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Monthly Archives: January 2022

Liza’s Journey. Part 8.

Down the Rabbit Hole

In these internet times, it is so easy to be sucked into the rabbit hole of information with its vast network of enticingly clickable taglines leading to an infinite supply of must-read articles. And so it was with my project. Having translated Poor Liza, and then found a plentiful supply of other stories by Karamzin that I just had to translate, I went on to explore the other writers of the time who influenced Karamzin, or who were influenced by him. As I result, I learned about Gessner, Emin, Rousseau, Locke, Mme de Genlis, Ovid and many others with whose works Karamzin was familiar, and then I proceeded to spot echoes of Karamzin in the writing of Pushkin, Lermontov and other pillars of Russian literature who followed in his wake. Karamzin really did exist at a pivotal time when Russian literature was beginning to emerge in all its glory, and his work had an impact not only on the literary scene, but also on the Russian language itself. Being well-read, having travelled widely, and given his aptitude for languages, Karamzin was clearly attempting to reproduce the Western European Sentimentalist genre in a Russian language that was more accessible to a wider readership.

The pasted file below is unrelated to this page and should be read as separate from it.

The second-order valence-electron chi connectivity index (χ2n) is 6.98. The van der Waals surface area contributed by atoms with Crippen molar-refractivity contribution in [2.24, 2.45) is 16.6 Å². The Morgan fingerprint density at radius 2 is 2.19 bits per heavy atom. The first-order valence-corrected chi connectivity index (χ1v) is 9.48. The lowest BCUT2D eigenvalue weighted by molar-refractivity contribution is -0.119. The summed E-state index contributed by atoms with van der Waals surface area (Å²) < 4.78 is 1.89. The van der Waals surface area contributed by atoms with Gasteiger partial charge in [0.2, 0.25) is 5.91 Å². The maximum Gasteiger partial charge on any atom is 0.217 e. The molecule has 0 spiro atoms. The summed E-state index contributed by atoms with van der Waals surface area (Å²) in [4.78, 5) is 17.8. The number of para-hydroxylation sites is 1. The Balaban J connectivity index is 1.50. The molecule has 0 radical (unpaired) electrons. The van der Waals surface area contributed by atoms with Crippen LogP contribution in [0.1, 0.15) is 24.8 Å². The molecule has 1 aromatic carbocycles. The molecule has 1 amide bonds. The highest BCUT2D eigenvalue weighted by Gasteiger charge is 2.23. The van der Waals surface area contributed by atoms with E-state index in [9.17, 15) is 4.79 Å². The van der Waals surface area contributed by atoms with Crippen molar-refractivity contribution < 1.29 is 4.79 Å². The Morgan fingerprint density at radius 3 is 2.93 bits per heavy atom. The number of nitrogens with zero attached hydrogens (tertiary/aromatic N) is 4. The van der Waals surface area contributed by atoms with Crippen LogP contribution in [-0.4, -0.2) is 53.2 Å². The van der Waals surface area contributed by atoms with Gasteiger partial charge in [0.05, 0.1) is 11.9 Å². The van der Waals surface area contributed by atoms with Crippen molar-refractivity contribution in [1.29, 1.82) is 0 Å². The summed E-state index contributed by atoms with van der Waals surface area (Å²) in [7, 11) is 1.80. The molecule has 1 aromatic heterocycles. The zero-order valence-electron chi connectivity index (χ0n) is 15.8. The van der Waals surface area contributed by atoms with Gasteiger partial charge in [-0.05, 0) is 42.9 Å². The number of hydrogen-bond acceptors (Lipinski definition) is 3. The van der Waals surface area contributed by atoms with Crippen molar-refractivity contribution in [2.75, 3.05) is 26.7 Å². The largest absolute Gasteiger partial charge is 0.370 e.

Intrigued, I began to read some of these Western Sentimentalist works, and found some striking parallels with Karamzin’s stories. Mme de Genlis’ Eugénie et Léonce, for example, has much in common with Karamzin’s Eugene and Julia, while Poor Liza features many of the stylistic elements found in Salomon Gessner’s poetry, and Karamzin also refers directly to the works of other writers in many places. Pushkin’s story The Stationmaster, meanwhile, seems to be written as a response to Poor Liza, with a similar storyline, although its heroine is rather more robust and it is told with Pushkin’s characteristic sophisticated flair. A passage from Lermontov’s A Hero of Our Time, where the narrator encounters a strange girl singing a mysterious song, bears a striking resemblance to a scene in Karamzin’s Bornholm Island featuring a strange young man singing a mysterious song. Even the title of this novel is blatantly reminiscent of Karamzin’s A Knight of Our Time, published almost forty years earlier. And so the list goes on…

My only problem was where to stop. I had to set myself some kind of limit. So, I chose one story to accompany each of the four Karamzin stories already in my collection (plus a sprinkling of poetry for a little extra flavour!). Consequently, the final(ish) version of my much-larger-than-planned translation project will probably look something like this:

Eugene and Julia by Karamzin and Eugénie et Léonce by Mme de Genlis

Poor Liza by Karamzin and The Stationmaster by Alexander Pushkin

Bornholm Island by Karamzin and an extract from A Hero of Our Time by Mikhail Lermontov

A Knight of Our Time by Karamzin and an unusual version of a story from Ovid’s Metamorphoses

More details of the fate of the finished project to follow in my next post…